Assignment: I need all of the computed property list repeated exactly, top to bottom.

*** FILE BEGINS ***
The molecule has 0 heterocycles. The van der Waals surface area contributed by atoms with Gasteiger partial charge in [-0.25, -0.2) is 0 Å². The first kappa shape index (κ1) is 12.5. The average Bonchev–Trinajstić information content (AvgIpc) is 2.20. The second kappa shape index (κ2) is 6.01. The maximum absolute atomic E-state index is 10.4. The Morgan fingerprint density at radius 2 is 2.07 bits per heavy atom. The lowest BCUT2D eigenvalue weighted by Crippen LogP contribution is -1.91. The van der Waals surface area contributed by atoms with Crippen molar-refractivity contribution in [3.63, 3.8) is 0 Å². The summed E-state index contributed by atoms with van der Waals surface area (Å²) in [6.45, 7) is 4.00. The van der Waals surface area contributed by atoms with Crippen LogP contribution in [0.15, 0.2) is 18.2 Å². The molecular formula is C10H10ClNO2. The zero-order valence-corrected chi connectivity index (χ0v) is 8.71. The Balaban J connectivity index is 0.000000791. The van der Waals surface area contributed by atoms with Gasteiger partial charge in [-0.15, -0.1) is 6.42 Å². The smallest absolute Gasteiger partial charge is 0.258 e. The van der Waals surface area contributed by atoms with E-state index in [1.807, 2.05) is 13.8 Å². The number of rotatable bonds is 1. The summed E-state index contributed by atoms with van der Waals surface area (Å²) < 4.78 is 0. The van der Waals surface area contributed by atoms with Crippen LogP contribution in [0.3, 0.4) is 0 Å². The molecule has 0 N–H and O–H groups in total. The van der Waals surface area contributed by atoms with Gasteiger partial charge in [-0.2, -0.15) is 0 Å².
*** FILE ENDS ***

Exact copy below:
The molecule has 0 heterocycles. The van der Waals surface area contributed by atoms with Gasteiger partial charge in [-0.25, -0.2) is 0 Å². The first kappa shape index (κ1) is 12.5. The average Bonchev–Trinajstić information content (AvgIpc) is 2.20. The second kappa shape index (κ2) is 6.01. The maximum absolute atomic E-state index is 10.4. The Morgan fingerprint density at radius 2 is 2.07 bits per heavy atom. The lowest BCUT2D eigenvalue weighted by Crippen LogP contribution is -1.91. The van der Waals surface area contributed by atoms with Crippen molar-refractivity contribution in [3.63, 3.8) is 0 Å². The summed E-state index contributed by atoms with van der Waals surface area (Å²) in [6.45, 7) is 4.00. The van der Waals surface area contributed by atoms with Crippen LogP contribution in [0.15, 0.2) is 18.2 Å². The molecular formula is C10H10ClNO2. The zero-order valence-corrected chi connectivity index (χ0v) is 8.71. The Balaban J connectivity index is 0.000000791. The van der Waals surface area contributed by atoms with Gasteiger partial charge in [-0.15, -0.1) is 6.42 Å². The smallest absolute Gasteiger partial charge is 0.258 e. The van der Waals surface area contributed by atoms with E-state index in [1.807, 2.05) is 13.8 Å². The number of rotatable bonds is 1. The summed E-state index contributed by atoms with van der Waals surface area (Å²) < 4.78 is 0. The van der Waals surface area contributed by atoms with Crippen LogP contribution in [0.3, 0.4) is 0 Å². The molecule has 0 N–H and O–H groups in total. The van der Waals surface area contributed by atoms with Gasteiger partial charge in [-0.2, -0.15) is 0 Å².